Tyranny (Game Review)

Tyranny is a cRPG made by Obsidian Games Studios, the minds behind Pillars Of Eternity and Fallout: New Vegas that tries to deliver a similar experience to Pillars but with a twist. The twist being that in the world of Tyranny the war between good and evil has already happened and evil has won. You are a Fatebinder, in the service of the evil overlord and you are judge, jury and executioner
. You set out into the world to deliver the warlords justice however you see fit.

From the beginning I could see that Tyranny was a beautiful game. The interesting almost retro cRPG style and the fantastic use of the unity engine compliments a fantastic and colourful art style to create a really fresh aesthetic (which helps because you'll be staring at a lot of screens for a lot of hours). It begins with character creation which is rather simple. You can only play as a human but can choose the things you'd expect such as gender, body type, hair, skin tone etc. You also get to choose your heritage from a list of preset choices (soldier, noble scion, thief and more...) and whichever of these you select unlocks unique dialogue options only available to the heritage you picked. You then pick two combat specialities from a list which you can switch between on the fly. I chose a mage character focused on frost magic with atrophy (life leech) magic as a secondary whose heritage was a noble scion who volunteered himself to the service of the warlord to save his family and their lands.

Retro cRPG view, vibrant and colourful graphics.

The first hour or so of the game is a choose your own adventure series of dilemmas that describe the part you played in the aforementioned war. You can, for instance, choose to level a city without warning the inhabitants or you can give the citizens warning and level the city anyway. It is during this sequence -dubbed "conquest"- that you realise what Tyranny does that makes it so alarmingly different from other RPGs. There is no good option, only degrees of evil. You can choose to let a person go here or there but at points in the game come choices where there are no "good resolutions". You have to wrestle with your conscience and weigh up what must be done for the good of the campaign against what horrors you can live with. The choices for the most part really hit home and the absolutely stellar world building and character development really adds weight to the decisions you make. You can gain favour with the various factions and loyalty with various characters by making certain choices and the game is begging for you to replay it as some decisions simply close off paths to you that will require you to start again to explore.

Character creation is simple but well executed.

Admittedly the combat is the dullest part of Tyranny. The 4 man party is simple to control and you can pause mid battle (a la Mass Effect) to issue orders to your party and then unpause to see the action unfold in real time. Don't get me wrong, it IS fun but I can't help but feel it's missing a level of complexity that would really make it a challenge. Most of the time I just steamroll over groups of enemies even if they outnumber me 3 to 1. I also had an issue with the party members themselves. I played a good 2 hours of Tyranny with 1-2 of the same squad mates and one in particular called Barik (you'll know how awesome he is when you play it) and at around hour 3 I added a 4th companion to my cause but no sooner had I started to get to know the newcomer than I discovered not one but TWO new companions which I would have to swap and chop in order to fit into my party, barely giving me any time at all to get to know the characters and their often alluded to back stories. I understand that this is probably again tied into the replay-ability factor and that I can focus on other companions next play-through but I can't help but feel that I'd appreciate less characters and more time with those characters more than sheer volume.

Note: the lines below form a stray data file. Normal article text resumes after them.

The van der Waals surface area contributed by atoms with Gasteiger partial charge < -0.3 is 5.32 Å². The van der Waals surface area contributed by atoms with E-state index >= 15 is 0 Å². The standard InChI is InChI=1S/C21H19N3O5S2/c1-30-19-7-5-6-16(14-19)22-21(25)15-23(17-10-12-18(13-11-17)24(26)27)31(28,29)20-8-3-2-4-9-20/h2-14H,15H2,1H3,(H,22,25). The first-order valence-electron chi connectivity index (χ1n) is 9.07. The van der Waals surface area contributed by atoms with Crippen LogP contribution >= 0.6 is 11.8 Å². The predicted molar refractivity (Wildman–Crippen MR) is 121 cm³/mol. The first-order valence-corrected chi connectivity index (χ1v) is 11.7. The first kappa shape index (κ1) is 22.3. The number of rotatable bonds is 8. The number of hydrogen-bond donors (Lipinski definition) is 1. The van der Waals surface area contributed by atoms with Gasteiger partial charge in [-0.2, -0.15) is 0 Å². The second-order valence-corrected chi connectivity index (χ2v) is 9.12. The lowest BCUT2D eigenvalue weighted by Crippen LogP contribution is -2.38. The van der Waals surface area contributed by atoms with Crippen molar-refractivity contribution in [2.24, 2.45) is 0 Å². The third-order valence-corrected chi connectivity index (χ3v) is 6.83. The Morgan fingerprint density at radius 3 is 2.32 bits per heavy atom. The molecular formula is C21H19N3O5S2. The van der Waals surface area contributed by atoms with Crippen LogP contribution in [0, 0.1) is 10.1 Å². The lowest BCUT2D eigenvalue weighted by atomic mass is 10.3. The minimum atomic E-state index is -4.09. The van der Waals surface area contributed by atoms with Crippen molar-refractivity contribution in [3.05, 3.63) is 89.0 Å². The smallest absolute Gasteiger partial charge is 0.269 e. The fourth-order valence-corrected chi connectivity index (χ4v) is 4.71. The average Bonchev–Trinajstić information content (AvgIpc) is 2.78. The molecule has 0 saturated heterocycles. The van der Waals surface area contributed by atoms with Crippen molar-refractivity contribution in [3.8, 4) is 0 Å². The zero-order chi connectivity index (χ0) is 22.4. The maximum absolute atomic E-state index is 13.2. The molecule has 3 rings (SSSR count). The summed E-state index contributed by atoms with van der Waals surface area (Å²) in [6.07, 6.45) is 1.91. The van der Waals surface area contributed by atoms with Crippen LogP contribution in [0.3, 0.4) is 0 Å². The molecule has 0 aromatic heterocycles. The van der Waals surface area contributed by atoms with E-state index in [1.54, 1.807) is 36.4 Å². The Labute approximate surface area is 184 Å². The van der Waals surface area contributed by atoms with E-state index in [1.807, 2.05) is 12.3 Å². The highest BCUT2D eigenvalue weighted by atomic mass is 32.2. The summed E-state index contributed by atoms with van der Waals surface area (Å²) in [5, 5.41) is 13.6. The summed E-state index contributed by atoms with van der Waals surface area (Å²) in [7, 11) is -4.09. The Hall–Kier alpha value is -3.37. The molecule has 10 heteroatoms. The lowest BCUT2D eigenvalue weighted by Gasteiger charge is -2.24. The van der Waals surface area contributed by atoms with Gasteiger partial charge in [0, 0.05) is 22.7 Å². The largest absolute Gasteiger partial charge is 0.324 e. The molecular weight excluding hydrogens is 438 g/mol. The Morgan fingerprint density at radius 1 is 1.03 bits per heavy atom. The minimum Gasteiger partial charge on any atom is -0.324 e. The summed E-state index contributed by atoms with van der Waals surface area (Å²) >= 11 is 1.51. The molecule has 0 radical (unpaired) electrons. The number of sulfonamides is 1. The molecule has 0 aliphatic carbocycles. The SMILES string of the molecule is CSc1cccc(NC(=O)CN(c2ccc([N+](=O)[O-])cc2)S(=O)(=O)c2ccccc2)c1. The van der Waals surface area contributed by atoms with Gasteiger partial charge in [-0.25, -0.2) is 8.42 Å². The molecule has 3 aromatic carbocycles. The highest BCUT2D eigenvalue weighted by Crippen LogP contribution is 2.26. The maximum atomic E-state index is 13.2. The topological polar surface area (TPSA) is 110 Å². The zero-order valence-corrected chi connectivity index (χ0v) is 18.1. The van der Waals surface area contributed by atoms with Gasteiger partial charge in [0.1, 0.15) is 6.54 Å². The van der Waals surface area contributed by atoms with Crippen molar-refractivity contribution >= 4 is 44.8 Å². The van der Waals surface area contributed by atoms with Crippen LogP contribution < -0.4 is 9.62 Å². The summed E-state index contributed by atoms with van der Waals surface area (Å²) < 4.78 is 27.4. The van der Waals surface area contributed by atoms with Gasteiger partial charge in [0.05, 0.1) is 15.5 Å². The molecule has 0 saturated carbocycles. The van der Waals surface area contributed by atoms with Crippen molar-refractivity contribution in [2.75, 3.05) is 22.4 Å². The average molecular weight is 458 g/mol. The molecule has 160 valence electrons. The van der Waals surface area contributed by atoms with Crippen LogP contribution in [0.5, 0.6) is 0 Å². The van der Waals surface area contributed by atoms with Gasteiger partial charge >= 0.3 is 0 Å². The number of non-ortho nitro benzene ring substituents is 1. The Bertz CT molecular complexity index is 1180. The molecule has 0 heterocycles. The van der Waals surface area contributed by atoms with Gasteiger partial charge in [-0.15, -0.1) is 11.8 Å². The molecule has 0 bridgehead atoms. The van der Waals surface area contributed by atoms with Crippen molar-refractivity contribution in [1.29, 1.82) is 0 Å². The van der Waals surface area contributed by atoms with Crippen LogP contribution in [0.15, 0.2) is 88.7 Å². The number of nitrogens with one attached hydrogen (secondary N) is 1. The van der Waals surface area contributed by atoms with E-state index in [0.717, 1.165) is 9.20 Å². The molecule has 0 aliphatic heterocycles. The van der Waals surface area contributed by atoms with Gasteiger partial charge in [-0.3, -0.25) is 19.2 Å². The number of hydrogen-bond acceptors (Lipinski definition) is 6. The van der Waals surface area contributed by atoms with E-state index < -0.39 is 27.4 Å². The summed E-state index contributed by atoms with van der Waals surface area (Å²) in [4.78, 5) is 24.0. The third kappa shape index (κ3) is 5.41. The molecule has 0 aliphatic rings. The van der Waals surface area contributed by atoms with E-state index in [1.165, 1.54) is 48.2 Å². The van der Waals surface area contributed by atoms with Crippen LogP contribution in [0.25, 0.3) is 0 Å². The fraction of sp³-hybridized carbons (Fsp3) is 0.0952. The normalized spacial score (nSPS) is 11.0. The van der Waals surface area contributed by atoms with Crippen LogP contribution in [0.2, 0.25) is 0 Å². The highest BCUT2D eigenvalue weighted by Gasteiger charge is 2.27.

Barik is one of the most interesting companions.

The first act of the game involves a quest that has a time limit (which I personally don't like in my games) but luckily it wasn't too invasive and only lasted as I said until the end of the first chapter. I did find, in fact that it added a sense of urgency to my play and even though I finished the first act with plenty of time to spare I still felt like I missed stuff which DID make me want to play another character. I can't decide whether that is genius or another cheap way to make me replay the game on the developer's part.

The start of the game, "conquest" mode.

It isn't a perfect game that's true, and it will not be to every-bodies taste. Perhaps seasoned cRPG players will hate the lack of hardcore combat, perhaps n00bies to the genre will find it befuddling and complex but I found that as a player new to cRPGs it was a perfect jumping in point. The story rich environment was more than enough on its own to hold my attention and get me really, REALLY invested in my choices and actions. The beauty of the game in both appearance and the tale it tells really is something special and (providing you don't mind reading text) you really shouldn't miss out on such a well crafted game. It lacks depth in some areas but rarely does there come a game so well executed and so full of memorable characters, areas and tales. I wrote the majority this review having only played 6 hours of Tyranny but I have now played substantially more of the game and I can confirm that my opinion remains the same. Some MAY find the combat repetitive but personally the story of Tyranny trumps any of its shortcomings. If you value story in your games it is well worth the purchase.


A must buy for fans of story driven RPGs

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